Back in 2010, Robert Collins was returning to his job as a security guard at the Maryland Department of Public Safety and Correctional Services after taking a leave following his mother’s death. During a reinstatement interview, he was asked for his login and password, purportedly so the agency could check for any gang affiliations. He was stunned by the request but complied.
“I needed my job to feed my family. I had to,” he recalled,
After the ACLU complained about the practice, the agency amended its policy, asking instead for job applicants to log in during interviews.
“To me, that’s still invasive. I can appreciate the desire to learn more about the applicant, but it’s still a violation of people’s personal privacy,” said Collins, whose case inspired Maryland’s legislation.
Until last year, the city of Bozeman, Mont., had a long-standing policy of asking job applicants for passwords to their email addresses, social-networking websites and other online accounts.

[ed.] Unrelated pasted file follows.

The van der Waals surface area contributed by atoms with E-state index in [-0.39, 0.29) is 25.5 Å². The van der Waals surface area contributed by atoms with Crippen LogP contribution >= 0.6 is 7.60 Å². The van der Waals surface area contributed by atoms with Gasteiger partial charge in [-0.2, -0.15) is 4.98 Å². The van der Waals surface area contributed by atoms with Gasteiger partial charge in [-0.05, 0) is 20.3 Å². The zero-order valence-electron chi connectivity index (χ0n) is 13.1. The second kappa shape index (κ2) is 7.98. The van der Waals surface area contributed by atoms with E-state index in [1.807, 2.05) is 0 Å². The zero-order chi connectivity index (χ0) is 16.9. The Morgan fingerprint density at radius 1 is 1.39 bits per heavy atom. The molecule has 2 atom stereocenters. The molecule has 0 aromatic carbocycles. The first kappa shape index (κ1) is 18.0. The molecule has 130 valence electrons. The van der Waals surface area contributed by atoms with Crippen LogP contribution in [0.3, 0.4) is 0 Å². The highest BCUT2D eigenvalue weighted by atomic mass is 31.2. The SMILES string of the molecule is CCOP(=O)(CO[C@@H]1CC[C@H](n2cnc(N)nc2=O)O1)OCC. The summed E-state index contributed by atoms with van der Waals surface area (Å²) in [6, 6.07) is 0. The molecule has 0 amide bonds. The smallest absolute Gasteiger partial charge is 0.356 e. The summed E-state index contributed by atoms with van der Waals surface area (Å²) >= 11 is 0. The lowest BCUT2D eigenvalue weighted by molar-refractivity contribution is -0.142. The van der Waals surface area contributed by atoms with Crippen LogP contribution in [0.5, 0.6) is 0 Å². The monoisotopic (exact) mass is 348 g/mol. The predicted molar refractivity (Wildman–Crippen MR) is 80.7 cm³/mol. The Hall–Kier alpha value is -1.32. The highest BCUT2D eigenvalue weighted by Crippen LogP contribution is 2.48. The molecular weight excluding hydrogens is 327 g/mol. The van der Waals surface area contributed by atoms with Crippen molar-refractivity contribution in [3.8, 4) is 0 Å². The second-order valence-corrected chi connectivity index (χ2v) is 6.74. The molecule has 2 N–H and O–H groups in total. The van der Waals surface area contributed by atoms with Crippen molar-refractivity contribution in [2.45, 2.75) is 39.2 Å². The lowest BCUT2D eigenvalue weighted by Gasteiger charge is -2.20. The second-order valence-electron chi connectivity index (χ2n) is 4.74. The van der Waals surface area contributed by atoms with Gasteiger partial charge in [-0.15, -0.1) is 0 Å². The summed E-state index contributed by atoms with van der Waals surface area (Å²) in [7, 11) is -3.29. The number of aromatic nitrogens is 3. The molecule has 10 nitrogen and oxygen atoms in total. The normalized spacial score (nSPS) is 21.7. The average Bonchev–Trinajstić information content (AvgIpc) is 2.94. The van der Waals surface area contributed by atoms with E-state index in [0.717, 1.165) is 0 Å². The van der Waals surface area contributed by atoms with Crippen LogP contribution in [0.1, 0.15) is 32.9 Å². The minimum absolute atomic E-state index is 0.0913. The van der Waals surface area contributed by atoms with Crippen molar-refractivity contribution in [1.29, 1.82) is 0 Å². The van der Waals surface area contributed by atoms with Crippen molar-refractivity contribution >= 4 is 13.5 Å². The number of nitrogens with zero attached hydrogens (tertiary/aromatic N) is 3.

And since 2006, the McLean County, Ill., sheriff’s office has been one of several Illinois sheriff’s departments that ask applicants to sign into social media sites to be screened.
Chief Deputy Rusty Thomas defended the practice, saying applicants have a right to refuse. But no one has ever done so. Thomas said that “speaks well of the people we have apply.”
When asked what sort of material would jeopardize job prospects, Thomas said “it depends on the situation” but could include “inappropriate pictures or relationships with people who are underage, illegal behavior.”
In Spotsylvania County, Va., the sheriff’s department asks applicants to friend background investigators for jobs at the 911 dispatch center and for law enforcement positions.
“In the past, we’ve talked to friends and neighbors, but a lot of times we found that applicants interact more through social media sites than they do with real friends,” said Capt. Mike Harvey. “Their virtual friends will know more about them than a person living 30 yards away from them.”
Harvey said investigators look for any “derogatory” behavior that could damage the agency’s reputation.
E. Chandlee Bryan, a career coach and co-author of the book “The Twitter Job Search Guide,” said job seekers should always be aware of what’s on their social media sites and assume someone is going to look at it.